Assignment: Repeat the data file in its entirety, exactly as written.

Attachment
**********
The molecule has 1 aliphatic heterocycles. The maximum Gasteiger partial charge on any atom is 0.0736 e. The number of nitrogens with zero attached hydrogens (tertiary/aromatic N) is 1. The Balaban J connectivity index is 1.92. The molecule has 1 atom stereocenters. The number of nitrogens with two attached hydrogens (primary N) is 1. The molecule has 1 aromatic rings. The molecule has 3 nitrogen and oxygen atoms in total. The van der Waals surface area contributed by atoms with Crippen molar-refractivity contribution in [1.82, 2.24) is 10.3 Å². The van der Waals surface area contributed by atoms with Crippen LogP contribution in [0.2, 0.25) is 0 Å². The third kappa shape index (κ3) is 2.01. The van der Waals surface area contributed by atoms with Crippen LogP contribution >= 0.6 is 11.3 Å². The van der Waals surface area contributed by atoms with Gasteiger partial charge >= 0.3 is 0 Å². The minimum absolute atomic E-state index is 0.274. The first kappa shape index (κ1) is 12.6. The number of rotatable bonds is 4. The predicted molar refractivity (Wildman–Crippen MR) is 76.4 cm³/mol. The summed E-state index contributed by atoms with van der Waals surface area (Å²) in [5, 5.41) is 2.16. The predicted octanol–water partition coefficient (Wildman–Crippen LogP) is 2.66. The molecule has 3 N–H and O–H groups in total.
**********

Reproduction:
The molecule has 1 aliphatic heterocycles. The maximum Gasteiger partial charge on any atom is 0.0736 e. The number of nitrogens with zero attached hydrogens (tertiary/aromatic N) is 1. The Balaban J connectivity index is 1.92. The molecule has 1 atom stereocenters. The number of nitrogens with two attached hydrogens (primary N) is 1. The molecule has 1 aromatic rings. The molecule has 3 nitrogen and oxygen atoms in total. The van der Waals surface area contributed by atoms with Crippen molar-refractivity contribution in [1.82, 2.24) is 10.3 Å². The van der Waals surface area contributed by atoms with Crippen LogP contribution in [0.2, 0.25) is 0 Å². The third kappa shape index (κ3) is 2.01. The van der Waals surface area contributed by atoms with Crippen LogP contribution >= 0.6 is 11.3 Å². The van der Waals surface area contributed by atoms with Gasteiger partial charge >= 0.3 is 0 Å². The minimum absolute atomic E-state index is 0.274. The first kappa shape index (κ1) is 12.6. The number of rotatable bonds is 4. The predicted molar refractivity (Wildman–Crippen MR) is 76.4 cm³/mol. The summed E-state index contributed by atoms with van der Waals surface area (Å²) in [5, 5.41) is 2.16. The predicted octanol–water partition coefficient (Wildman–Crippen LogP) is 2.66. The molecule has 3 N–H and O–H groups in total.